This book by Carol J. Adams is something of a "bible for feminist and progressive animal rights activists." The central idea is that there is a connection between meat eating and a patriarchal world view. Animals are exploited and so are women. When meat was available, our forefathers grabbed first. Men hunted meat, and men hunt women. Adams is at her best when drawing attention to the rhetoric of animal and female exploitation. For example there is the "butchering of women." Snuff movies disproportionally celebrate the death of women and, apparently, the details of the pornography resembles butchering. Knives and daggers are used against both women and animals. When an animal's habitat is destroyed, it is often said that it was "raped". More provocatively, men try to domesticate both women and animals. The book is good at reminding us of the male fondness for meat. Men's night out is often at a steakhouse, while women go to Mindy's Hot Chocolate. By the way, when I went to Karyn's, I noticed that the clientele was eighty percent female, and while there were groups of women there was not a single all male table.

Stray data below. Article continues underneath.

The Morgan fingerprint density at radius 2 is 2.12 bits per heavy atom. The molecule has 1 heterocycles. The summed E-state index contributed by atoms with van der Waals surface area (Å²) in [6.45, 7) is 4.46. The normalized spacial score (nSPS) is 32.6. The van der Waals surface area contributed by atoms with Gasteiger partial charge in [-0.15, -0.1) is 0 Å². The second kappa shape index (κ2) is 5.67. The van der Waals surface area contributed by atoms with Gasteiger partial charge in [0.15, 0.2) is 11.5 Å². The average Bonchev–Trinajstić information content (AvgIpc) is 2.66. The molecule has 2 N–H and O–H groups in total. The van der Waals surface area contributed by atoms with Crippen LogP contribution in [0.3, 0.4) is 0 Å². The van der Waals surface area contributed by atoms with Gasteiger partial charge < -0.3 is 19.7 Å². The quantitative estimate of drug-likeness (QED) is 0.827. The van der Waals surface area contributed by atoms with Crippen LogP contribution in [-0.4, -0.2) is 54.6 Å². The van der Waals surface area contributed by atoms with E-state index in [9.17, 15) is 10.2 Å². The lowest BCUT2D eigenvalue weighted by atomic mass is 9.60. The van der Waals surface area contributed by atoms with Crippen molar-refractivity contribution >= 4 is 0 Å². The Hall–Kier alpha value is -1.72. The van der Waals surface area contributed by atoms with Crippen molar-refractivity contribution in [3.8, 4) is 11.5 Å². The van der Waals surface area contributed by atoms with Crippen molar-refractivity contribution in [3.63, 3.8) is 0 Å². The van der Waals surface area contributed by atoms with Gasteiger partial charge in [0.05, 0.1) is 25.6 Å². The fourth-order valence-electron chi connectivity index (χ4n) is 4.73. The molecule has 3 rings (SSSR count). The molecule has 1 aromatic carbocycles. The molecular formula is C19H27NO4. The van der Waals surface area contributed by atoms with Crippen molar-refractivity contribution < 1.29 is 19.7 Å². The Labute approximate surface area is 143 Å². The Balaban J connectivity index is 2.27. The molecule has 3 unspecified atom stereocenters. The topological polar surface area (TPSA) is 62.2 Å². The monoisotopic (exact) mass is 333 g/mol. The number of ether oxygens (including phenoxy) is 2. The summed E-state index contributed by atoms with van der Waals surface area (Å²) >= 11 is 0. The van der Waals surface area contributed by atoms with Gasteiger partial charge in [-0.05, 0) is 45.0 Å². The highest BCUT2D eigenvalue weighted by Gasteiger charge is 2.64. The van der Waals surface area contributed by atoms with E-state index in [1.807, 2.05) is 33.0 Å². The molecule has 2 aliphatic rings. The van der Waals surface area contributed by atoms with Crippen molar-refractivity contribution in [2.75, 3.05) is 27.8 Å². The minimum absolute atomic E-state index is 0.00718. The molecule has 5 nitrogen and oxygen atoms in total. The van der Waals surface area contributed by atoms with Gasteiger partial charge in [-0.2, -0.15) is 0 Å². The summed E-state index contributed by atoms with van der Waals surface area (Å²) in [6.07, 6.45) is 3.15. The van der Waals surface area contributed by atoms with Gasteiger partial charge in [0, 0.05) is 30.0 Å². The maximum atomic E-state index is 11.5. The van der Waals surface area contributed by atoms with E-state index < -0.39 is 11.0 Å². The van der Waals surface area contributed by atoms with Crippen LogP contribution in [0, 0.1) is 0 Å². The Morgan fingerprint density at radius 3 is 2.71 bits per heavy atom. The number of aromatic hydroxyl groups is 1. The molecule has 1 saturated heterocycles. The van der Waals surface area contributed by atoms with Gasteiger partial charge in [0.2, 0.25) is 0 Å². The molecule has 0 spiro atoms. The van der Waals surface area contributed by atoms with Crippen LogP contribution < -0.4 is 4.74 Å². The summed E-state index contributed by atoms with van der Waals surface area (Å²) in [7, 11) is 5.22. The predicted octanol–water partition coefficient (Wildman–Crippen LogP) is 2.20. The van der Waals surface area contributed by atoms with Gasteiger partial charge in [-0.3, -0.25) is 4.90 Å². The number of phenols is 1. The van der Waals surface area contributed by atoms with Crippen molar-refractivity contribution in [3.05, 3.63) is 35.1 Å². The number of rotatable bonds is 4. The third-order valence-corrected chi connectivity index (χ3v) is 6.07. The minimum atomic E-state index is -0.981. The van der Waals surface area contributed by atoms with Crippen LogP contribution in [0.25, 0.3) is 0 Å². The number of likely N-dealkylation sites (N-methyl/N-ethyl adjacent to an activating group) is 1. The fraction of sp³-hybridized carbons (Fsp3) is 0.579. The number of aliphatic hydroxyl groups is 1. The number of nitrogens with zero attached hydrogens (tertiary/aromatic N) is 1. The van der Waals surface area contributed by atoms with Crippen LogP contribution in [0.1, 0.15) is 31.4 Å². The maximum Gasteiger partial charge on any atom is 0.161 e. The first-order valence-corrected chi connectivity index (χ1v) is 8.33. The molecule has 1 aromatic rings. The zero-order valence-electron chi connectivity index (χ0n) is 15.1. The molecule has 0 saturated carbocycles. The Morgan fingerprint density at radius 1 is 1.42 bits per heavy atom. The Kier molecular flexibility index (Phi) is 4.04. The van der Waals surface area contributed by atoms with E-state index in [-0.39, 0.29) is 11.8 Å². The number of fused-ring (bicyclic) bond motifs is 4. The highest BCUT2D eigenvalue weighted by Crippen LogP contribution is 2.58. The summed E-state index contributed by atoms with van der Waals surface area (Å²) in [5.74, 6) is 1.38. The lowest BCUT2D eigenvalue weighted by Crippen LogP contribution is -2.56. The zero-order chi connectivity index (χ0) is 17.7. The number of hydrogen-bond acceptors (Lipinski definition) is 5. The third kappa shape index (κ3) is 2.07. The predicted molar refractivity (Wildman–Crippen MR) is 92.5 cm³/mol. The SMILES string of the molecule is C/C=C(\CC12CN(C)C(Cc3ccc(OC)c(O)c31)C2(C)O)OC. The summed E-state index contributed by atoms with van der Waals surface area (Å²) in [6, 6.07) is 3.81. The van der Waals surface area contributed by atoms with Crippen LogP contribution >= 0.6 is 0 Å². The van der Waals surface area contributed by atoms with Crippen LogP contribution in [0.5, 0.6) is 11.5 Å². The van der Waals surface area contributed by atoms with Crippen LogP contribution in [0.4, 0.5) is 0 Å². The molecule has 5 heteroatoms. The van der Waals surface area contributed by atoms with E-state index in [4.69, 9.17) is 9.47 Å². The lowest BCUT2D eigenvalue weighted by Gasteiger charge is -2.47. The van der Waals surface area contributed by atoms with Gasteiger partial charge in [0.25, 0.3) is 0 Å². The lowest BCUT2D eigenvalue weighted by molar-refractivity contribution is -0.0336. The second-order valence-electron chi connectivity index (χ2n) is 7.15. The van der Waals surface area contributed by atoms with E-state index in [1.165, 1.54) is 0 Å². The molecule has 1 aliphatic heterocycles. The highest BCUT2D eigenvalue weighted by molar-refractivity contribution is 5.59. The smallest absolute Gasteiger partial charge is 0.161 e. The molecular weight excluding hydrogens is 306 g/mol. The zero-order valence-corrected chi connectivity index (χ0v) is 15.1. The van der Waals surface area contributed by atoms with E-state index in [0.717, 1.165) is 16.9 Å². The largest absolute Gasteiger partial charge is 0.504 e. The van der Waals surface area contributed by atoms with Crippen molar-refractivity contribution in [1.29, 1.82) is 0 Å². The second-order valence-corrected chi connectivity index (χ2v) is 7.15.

It is interesting that several women and not one man recommended this book to me. There are, of course, differences between the two exploitations, and the connection is only partial. I wish Adams had addressed such things, but her book is more of a brief for the woman-vegetarian connection. For example, she could have noted that men are also described as animals. The Chicago Bulls is just one team name that celebrates men as animals. The stock market, which is male dominated, is commonly described with animal terms such as bull and bear. A male employee might be described as "strong as an ox," so it is not just dominant men that are described in animal terms. But Adams is less interested in the differences reflected in these examples than about pounding away at the provocative idea that males hunt and exploit flesh, and that feminism and vegetarianism are partners. At one point, Adams discusses the origin of the term "vegan" in 1944, and describes veganism as an "ethical stance based on compassion for all beings." There is an implication, and many references to ancient and modern writings, that while hunting is masculine, compassion is feminine.